<a onClick="popup('http://asp.eurasipjournals.com/content/2012/1/186/mathml/M35','MathML',630,470);return false;" target="_blank" href="http://asp.eurasipjournals.com/content/2012/1/186/mathml/M35">View MathML</a>

(11)

From Equation (11), it follows that the optimum Φis diagonal positive definite power-loading matrix. If the elements of the additive noise vector at the input of the RN antenna array are independent and identically distributed (i.i.d.) zero mean complex Gaussian random variables with variance <a onClick="popup('http://asp.eurasipjournals.com/content/2012/1/186/mathml/M36','MathML',630,470);return false;" target="_blank" href="http://asp.eurasipjournals.com/content/2012/1/186/mathml/M36">View MathML</a> then <a onClick="popup('http://asp.eurasipjournals.com/content/2012/1/186/mathml/M37','MathML',630,470);return false;" target="_blank" href="http://asp.eurasipjournals.com/content/2012/1/186/mathml/M37">View MathML</a>. Then, we only need to feedback the noise variance <a onClick="popup('http://asp.eurasipjournals.com/content/2012/1/186/mathml/M38','MathML',630,470);return false;" target="_blank" href="http://asp.eurasipjournals.com/content/2012/1/186/mathml/M38">View MathML</a> from RN to the BS to design the MIMO precoding matrix F.

Under the assumption that the estimate of H2,kFRkis available at the kth UT, the kth UT MIMO receive matrix is obtained from

<a onClick="popup('http://asp.eurasipjournals.com/content/2012/1/186/mathml/M39','MathML',630,470);return false;" target="_blank" href="http://asp.eurasipjournals.com/content/2012/1/186/mathml/M39">View MathML</a>

(12)

as

<a onClick="popup('http://asp.eurasipjournals.com/content/2012/1/186/mathml/M40','MathML',630,470);return false;" target="_blank" href="http://asp.eurasipjournals.com/content/2012/1/186/mathml/M40">View MathML</a>

(13)

where <a onClick="popup('http://asp.eurasipjournals.com/content/2012/1/186/mathml/M41','MathML',630,470);return false;" target="_blank" href="http://asp.eurasipjournals.com/content/2012/1/186/mathml/M41">View MathML</a> denotes the kth UT’s RN transmit vector correlation matrix, and <a onClick="popup('http://asp.eurasipjournals.com/content/2012/1/186/mathml/M42','MathML',630,470);return false;" target="_blank" href="http://asp.eurasipjournals.com/content/2012/1/186/mathml/M42">View MathML</a> denotes the correlation matrix of the additive noise at the input of kth UT antenna array.

Our goal is to use as much as possible of the available users’ spatial resources and at the same time minimize the MU interference (MUI) between different users. Let us consider the MSE at the UTs:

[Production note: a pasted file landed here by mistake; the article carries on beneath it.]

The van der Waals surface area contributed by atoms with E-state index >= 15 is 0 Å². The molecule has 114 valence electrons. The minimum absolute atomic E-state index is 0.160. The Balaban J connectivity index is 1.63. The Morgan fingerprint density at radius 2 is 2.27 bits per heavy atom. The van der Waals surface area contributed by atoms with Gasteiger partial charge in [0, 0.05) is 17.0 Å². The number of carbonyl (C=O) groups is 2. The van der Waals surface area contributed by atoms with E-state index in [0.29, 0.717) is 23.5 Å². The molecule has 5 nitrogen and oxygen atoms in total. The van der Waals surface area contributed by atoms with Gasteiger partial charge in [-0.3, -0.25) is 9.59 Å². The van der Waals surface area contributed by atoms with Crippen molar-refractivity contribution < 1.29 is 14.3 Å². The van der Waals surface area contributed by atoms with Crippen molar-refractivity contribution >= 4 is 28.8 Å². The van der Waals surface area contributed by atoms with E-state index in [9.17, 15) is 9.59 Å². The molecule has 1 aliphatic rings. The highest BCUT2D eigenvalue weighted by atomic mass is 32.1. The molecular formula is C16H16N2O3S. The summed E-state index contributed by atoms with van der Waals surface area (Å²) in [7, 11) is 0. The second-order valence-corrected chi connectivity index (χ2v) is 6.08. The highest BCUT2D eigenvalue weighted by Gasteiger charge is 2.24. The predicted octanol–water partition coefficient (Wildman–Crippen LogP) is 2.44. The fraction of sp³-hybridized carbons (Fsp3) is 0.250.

<a onClick="popup('http://asp.eurasipjournals.com/content/2012/1/186/mathml/M43','MathML',630,470);return false;" target="_blank" href="http://asp.eurasipjournals.com/content/2012/1/186/mathml/M43">View MathML</a>

(14)

where

<a onClick="popup('http://asp.eurasipjournals.com/content/2012/1/186/mathml/M44','MathML',630,470);return false;" target="_blank" href="http://asp.eurasipjournals.com/content/2012/1/186/mathml/M44">View MathML</a>

(15)

and

<a onClick="popup('http://asp.eurasipjournals.com/content/2012/1/186/mathml/M45','MathML',630,470);return false;" target="_blank" href="http://asp.eurasipjournals.com/content/2012/1/186/mathml/M45">View MathML</a>

(16)

We can rewrite this equation as

<a onClick="popup('http://asp.eurasipjournals.com/content/2012/1/186/mathml/M46','MathML',630,470);return false;" target="_blank" href="http://asp.eurasipjournals.com/content/2012/1/186/mathml/M46">View MathML</a>

(17)

Matrix <a onClick="popup('http://asp.eurasipjournals.com/content/2012/1/186/mathml/M47','MathML',630,470);return false;" target="_blank" href="http://asp.eurasipjournals.com/content/2012/1/186/mathml/M47">View MathML</a> is a block diagonal matrix with matrices DkH2,kFRk on the main diagonal. Matrix <a onClick="popup('http://asp.eurasipjournals.com/content/2012/1/186/mathml/M48','MathML',630,470);return false;" target="_blank" href="http://asp.eurasipjournals.com/content/2012/1/186/mathml/M48">View MathML</a> is given by

<a onClick="popup('http://asp.eurasipjournals.com/content/2012/1/186/mathml/M49','MathML',630,470);return false;" target="_blank" href="http://asp.eurasipjournals.com/content/2012/1/186/mathml/M49">View MathML</a>

(18)

and represents the MUI.

In order to design the MU MIMO precoding matrix at the RN we have to meet two contradictory requirements. First, we need to minimize the co-channel interference between different users by reducing the overlap of the row spaces spanned by the effective channel matrices of different users. However, to maximize the spatial processing gains we need to use as much as possible of the available UTs’ channel row vector subspaces. Therefore, we factor the MU MIMO precoding matrix at the RN as

<a onClick="popup('http://asp.eurasipjournals.com/content/2012/1/186/mathml/M50','MathML',630,470);return false;" target="_blank" href="http://asp.eurasipjournals.com/content/2012/1/186/mathml/M50">View MathML</a>

(19)

where the matrix FRa,kis used to minimize the MUI from the kth UT to the co-channel UTs, matrix FRb,kis used to maximize the received power of the kth UT and the matrix FRc,k is used to optimize the kth UT performance according to a specific criterion.

Matrix FRais obtained from Equation (17) using the following optimization: